It's "game over" for one of the retail world's juiciest payouts. GameStop (NYSE: GME) announced after Tuesday's close that it's eliminating its quarterly dividend. It was a stock-rattling move, shaking any remaining income investors out of the fading retailer of video games and gear. The stock responded by losing nearly a third of its value in Tuesday night's after-hours trading, bringing the shares down to levels last seen in early 2003.
GameStop's yield was up to a whopping 19.4% by Tuesday's close, but its board feels that it's better off keeping those chunky disbursements to itself. With sales and profitability going the wrong way, the fading chain is worried more about preserving its own business than its once-bountiful payout.
Taking things to a whole new level
Some distributions are too good to be true, but that wasn't the case with GameStop. Its retail empire of more than 5,700 small-box stores has always earned more than its dividend. You would have to go all the way back to fiscal 2006 to find the last time that GameStop earned less than the $1.52 a share it shelled out in quarterly disbursements last year, and that point is moot since the retailer wasn't declaring dividends until 2012.
The fear with GameStop has always been the sustainability of its elevated distributions. With consoles and pre-owned sales plummeting in its latest quarter, the bottom line took a big hit, making this potentially the company's first year with a payout ratio north of 100%. Things weren't going to get any better from here, as gamers shift to digital delivery and other tech diversions over traditional disc-based software games.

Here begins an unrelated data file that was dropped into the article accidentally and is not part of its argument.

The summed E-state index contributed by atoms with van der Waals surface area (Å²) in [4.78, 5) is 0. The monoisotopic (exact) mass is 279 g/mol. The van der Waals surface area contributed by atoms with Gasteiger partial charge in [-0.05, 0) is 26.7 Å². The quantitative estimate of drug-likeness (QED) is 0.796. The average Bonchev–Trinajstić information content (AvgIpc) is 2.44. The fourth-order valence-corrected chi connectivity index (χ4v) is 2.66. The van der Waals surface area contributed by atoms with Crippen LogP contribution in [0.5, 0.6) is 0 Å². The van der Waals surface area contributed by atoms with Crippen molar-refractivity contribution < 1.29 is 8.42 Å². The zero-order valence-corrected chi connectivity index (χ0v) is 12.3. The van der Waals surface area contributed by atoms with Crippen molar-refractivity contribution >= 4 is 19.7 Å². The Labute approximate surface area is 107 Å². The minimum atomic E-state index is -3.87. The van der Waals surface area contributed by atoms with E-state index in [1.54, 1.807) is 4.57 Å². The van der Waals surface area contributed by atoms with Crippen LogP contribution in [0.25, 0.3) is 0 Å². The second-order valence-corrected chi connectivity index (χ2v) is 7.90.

As the stock began to slide and the yield began to inflate, GameStop attracted income investors, naturally. It also attracted buyout speculation, and it explored strategic alternatives until it announced earlier this year that it was no longer up for sale.
There is no reason to be optimistic about where GameStop will be in five years. It's toast. However, it will take plenty of detours on the way to extinction, and that will provide potential entry points including today once the dust settles. As long as GameStop is generating a ton of free cash flow, it's going to be worth a lot more than zero. Eliminating its dividend is going to make a lot of investors unhappy, but the roughly $157 million that it was mailing out annually can now be put to better use paying down its debt and repurchasing its shares. Perhaps more importantly, the heftier coffers can be used to bankroll the initiatives that will give GameStop new life even if the video gaming industry migrates away from physical retail.
It shouldn't surprise anyone to see the stock trading higher than Wednesday's low by the end of this year, especially as we move to the seasonally potent part of GameStop's operating calendar. The end of a fat yield stings, but it was inevitable. GameStop has time and now the means to reinvent itself, and the prospects for a near-term bounce are stronger than the far more grim long-term prospects here.
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